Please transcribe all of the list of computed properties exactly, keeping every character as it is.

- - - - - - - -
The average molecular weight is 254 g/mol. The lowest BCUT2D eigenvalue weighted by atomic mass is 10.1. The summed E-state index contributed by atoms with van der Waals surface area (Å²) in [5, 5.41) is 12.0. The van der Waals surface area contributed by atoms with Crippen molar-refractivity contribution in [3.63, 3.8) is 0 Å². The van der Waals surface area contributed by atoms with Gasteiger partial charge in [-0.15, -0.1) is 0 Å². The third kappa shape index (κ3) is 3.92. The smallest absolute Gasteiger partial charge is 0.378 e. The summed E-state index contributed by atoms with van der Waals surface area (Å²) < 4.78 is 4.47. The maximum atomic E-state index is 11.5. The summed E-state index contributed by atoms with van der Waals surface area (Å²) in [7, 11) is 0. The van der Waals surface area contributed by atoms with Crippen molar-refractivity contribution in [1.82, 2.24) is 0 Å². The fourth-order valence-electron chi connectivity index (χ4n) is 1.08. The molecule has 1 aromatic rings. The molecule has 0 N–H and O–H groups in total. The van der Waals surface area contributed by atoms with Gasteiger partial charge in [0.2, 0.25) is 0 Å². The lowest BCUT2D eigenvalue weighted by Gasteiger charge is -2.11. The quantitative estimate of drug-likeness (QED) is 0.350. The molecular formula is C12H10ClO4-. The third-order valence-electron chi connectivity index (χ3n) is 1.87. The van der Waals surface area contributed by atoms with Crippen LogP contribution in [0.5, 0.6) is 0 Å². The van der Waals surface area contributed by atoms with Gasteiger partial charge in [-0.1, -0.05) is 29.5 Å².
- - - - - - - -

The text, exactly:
The average molecular weight is 254 g/mol. The lowest BCUT2D eigenvalue weighted by atomic mass is 10.1. The summed E-state index contributed by atoms with van der Waals surface area (Å²) in [5, 5.41) is 12.0. The van der Waals surface area contributed by atoms with Crippen molar-refractivity contribution in [3.63, 3.8) is 0 Å². The van der Waals surface area contributed by atoms with Gasteiger partial charge in [-0.15, -0.1) is 0 Å². The third kappa shape index (κ3) is 3.92. The smallest absolute Gasteiger partial charge is 0.378 e. The summed E-state index contributed by atoms with van der Waals surface area (Å²) < 4.78 is 4.47. The maximum atomic E-state index is 11.5. The summed E-state index contributed by atoms with van der Waals surface area (Å²) in [7, 11) is 0. The van der Waals surface area contributed by atoms with Crippen molar-refractivity contribution in [1.82, 2.24) is 0 Å². The fourth-order valence-electron chi connectivity index (χ4n) is 1.08. The molecule has 1 aromatic rings. The molecule has 0 N–H and O–H groups in total. The van der Waals surface area contributed by atoms with Gasteiger partial charge in [0.2, 0.25) is 0 Å². The lowest BCUT2D eigenvalue weighted by Gasteiger charge is -2.11. The quantitative estimate of drug-likeness (QED) is 0.350. The molecular formula is C12H10ClO4-. The third-order valence-electron chi connectivity index (χ3n) is 1.87. The van der Waals surface area contributed by atoms with Crippen LogP contribution in [0.5, 0.6) is 0 Å². The van der Waals surface area contributed by atoms with Gasteiger partial charge in [-0.1, -0.05) is 29.5 Å².